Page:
A&A 367, 253-265 (2001)
S. Feltzing 1 - G. Gonzalez2
1 - Lund Observatory, Box 43, 221 00 Lund, Sweden
2 - Astronomy Department, University of Washington, PO Box 351580, Seattle, WA 98195, USA
Received 24 May 2000 / Accepted 17 November 2000
We provide detailed abundance analyses of 8 candidate super-metal-rich stars. Five of them are confirmed to have dex, the generally-accepted limit for super-metal-richness. Furthermore, we derive abundances of several elements and find that the stars follow trends seen in previous studies of metal-rich stars. Ages are estimated from isochrones and velocities calculated. We find that there do exist very metal-rich stars that are older than 10 Gyr. This is contrary to what is found in several recent studies of the galactic age-metallicity relation. This is tentative evidence that there might not exist a one-to-one relation between age and metallicity for all stars. This is not surprising considering the current models of the independent evolution of the different galactic components. We also find that one star, HD 182572, could with 75% chance be a thick disk star with, for the thick disk, an extremely high metallicity at 0.34 dex. This star is, intriguingly, also somewhat enhanced in the -elements.
Key words: stars: abundances, fundamental parameters, late-type, individual HD 10780, HD 32147, HD 99491, HD 104304, HD 121370, HD 145675, HD 196755, HD 182572 - Galaxy: solar neighbourhood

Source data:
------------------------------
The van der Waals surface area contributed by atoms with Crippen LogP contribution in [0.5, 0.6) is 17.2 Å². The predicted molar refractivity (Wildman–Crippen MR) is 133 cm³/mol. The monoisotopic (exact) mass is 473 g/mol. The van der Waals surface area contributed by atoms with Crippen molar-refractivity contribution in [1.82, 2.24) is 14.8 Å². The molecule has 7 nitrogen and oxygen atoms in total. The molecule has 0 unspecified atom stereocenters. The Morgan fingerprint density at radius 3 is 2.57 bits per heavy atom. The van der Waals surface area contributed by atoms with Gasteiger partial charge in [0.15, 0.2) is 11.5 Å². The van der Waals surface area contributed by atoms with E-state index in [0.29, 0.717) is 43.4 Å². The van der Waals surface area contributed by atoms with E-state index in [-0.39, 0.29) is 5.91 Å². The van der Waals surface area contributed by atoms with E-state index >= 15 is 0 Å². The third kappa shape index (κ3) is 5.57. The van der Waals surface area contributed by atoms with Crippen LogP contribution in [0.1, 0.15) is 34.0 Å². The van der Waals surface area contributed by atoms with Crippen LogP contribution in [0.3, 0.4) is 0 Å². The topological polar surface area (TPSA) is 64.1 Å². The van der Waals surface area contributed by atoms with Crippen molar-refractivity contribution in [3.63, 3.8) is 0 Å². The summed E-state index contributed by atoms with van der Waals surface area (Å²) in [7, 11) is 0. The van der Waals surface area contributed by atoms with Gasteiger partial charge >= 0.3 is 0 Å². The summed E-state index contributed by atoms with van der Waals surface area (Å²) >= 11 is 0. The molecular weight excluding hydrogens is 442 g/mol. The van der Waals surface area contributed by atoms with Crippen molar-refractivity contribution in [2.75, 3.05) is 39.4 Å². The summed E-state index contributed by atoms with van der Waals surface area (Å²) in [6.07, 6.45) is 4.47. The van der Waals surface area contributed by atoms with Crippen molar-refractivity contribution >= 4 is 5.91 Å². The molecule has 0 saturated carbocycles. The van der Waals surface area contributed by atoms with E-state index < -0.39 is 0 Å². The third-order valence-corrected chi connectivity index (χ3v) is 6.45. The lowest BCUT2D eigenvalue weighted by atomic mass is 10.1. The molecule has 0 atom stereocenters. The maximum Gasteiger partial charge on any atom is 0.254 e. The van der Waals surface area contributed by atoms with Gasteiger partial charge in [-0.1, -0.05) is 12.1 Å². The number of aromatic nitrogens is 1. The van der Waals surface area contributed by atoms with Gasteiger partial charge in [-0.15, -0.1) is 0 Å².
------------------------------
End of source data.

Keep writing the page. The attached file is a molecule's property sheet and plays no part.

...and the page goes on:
The very metal-rich dwarf stars in the solar neighbourhood have historically not attracted as much attention as the more metal-poor (solar like and halo stars) stars which tell us about the early phases of the chemical evolution of our galaxy. The properties of metal-rich stars are important when we try to interpret integrated spectra from metal-rich stellar populations, such as the Bulge and giant elliptical galaxies. A small group of so called super-metal-rich (SMR) stars have played a significant role in shaping the conceptions of such populations. Famous examples are the dwarf HD 32147 (HR 1614) and the giant Leonis. In the review by Taylor (1996) - the latest paper in a long series started in the 1960s - SMR stars are discussed in great detail, in particular, the reality of extremely high [Fe/H]. Taylor found that no giant star fulfills the criteria for SMR-ness that he sets and only a handful of dwarf stars do, and that most of them are candidates rather than firm members in this class. Leonis has, however, been studied by several groups using high-resolution spectroscopy, a recent example being Smith & Ruck (2000), who find that the star is indeed super-metal-rich with . Thus, the question of the reality of super-metal-rich giants is still very much alive and each case has to be judged on its own.